Once we consume the food, conversion from glucose into fatty acids happens in liver. Insulin is the key molecule in this conversion. Over a period of time, resistance might develop when the extra calories require additional insulin production. That is why 70-80% of diabetes cases occur in those with excess weight (7).
Despite easy availability of fast food today, no consistent correlation between BMI and geographical access to such food has been found in a 30-year study (8). There was a weak correlation for women, showing every increase in 1-km distance from a fast-food restaurant, an average women had about 1 lbs lower weight (8). No such correlation was found among men.
Genetics play a major role in weight gain and management (9, 110), however, diet composition has an important role (11) to maintain it. CDC has several good recommendations on the strategies for maintaining a healthy weight.
Increase in weight can reflect in BMI, waist circumference/size, waist-to-hip ratio or fat around the neck. In fact, each of these factors independently correlate to certain risks.
Waist circumference and waist-to-hip ratio have been shown as better predictors of risks of death from heart disease and cardiovascular disease (12). High waist-to-hip ratio–in combination with hypertension (above 140/90 mmHg)–has been shown to affect cognitive decline (13). Extra fat around waist has been associated with smaller brains in middle-aged men and women (14).
In general, waist circumference seems to be a better predictor of health than waist-to-hip ratio (32). In a study of over 50,000 men, waist circumference directly associated with the risk of diabetes in the top 20% cases. The number was about 5% for waist-to-hip ratio (15).
In another study, fat around the neck has been shown to increase the risk of diabetes (16).
Being overweight (BMI 25 to 30) specifically increases the risk of hypertension, chest pain (angina) and heart disease (CHD) although risk for high cholesterol, diabetes are more correlated to being obese (17). Being overweight especially increases the risk of heart disease, CVD and stroke in men, although women also show strong correlation to high rates of hypertension and chest pain.
Obesity is a risk factor of heart disease because it strongly correlates to high cholesterol, blood pressure and blood glucose, which also increase the risk diabetes, cancer, and early death (18). This is true for BMI as well as waist size (19). However, without regular monitoring over years, this relationship can be very difficult to confirm, especially among women (20).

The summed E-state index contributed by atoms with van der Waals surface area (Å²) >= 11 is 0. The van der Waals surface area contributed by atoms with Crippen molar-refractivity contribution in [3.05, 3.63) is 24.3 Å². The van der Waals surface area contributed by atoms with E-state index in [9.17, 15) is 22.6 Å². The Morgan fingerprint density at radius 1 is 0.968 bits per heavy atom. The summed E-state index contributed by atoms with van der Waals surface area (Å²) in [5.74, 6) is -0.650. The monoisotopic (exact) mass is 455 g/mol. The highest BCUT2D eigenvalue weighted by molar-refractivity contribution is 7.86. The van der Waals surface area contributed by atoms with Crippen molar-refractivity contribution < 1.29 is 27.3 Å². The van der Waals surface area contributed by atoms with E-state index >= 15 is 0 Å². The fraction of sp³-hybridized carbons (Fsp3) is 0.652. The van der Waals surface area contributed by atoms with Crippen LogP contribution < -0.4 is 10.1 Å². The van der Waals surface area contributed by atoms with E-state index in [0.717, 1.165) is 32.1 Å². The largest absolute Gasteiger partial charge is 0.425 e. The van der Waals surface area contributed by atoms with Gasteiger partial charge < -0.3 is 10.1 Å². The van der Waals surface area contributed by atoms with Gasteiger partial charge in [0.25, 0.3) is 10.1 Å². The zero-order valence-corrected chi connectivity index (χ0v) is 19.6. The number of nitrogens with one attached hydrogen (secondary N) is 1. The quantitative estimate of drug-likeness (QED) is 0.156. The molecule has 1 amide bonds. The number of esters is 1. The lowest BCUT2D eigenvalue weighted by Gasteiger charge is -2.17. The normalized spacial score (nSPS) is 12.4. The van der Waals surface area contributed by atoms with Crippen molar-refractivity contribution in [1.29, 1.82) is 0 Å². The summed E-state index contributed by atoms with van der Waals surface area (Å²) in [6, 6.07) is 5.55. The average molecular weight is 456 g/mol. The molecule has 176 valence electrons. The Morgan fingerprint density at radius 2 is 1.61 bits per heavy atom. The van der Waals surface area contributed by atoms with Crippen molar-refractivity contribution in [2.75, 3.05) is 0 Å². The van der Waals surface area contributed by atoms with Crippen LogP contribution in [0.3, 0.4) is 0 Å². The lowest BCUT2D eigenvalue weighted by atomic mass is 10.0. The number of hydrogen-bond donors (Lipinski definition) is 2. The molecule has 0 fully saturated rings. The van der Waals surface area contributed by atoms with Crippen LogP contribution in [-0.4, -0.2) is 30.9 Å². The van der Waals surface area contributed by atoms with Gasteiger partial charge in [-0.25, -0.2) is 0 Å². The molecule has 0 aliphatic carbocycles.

In a 2004 study, larger waist size and high BMI have been associated with higher risk of colon cancer (21). Waist sizes of 39 inch and higher showed a two-fold rise, and linearly increased thereon.
In the same study, BMI over 30 showed 50% higher risk of colon cancer in middle-aged (those below 55 years) and 2-and-half times higher risk in those over 55 years (21). Men were at higher risk than women. The reason behind this correlation is not clear. But factors under suspicion include higher calorie consumption, increased insulin resistance, and genetic or environmental factors.
Figure: The hockey-stick chart showing the risk to health with BMI. There is substantially higher risk with increase in BMI above 25.
Fat distribution varies with age. For example, fat just below the skin declines but that around the internal organs increases with age (22).
The typical decline in BMI and waist circumference over age is mostly due to the decline in fat below the skin (besides the gradual decline in muscle mass with age).
This uneven distribution poses a challenge in understanding the role of BMI on heart health and cardiovascular disease. Body fat around the organs–called visceral fat–poses much higher risk of heart disease, especially for high cholesterol levels (22). The visceral fat is a common feature of middle age, with large fat gain around the belly.
The visceral fat plays a key role in helping thyroid maintain the body temperature.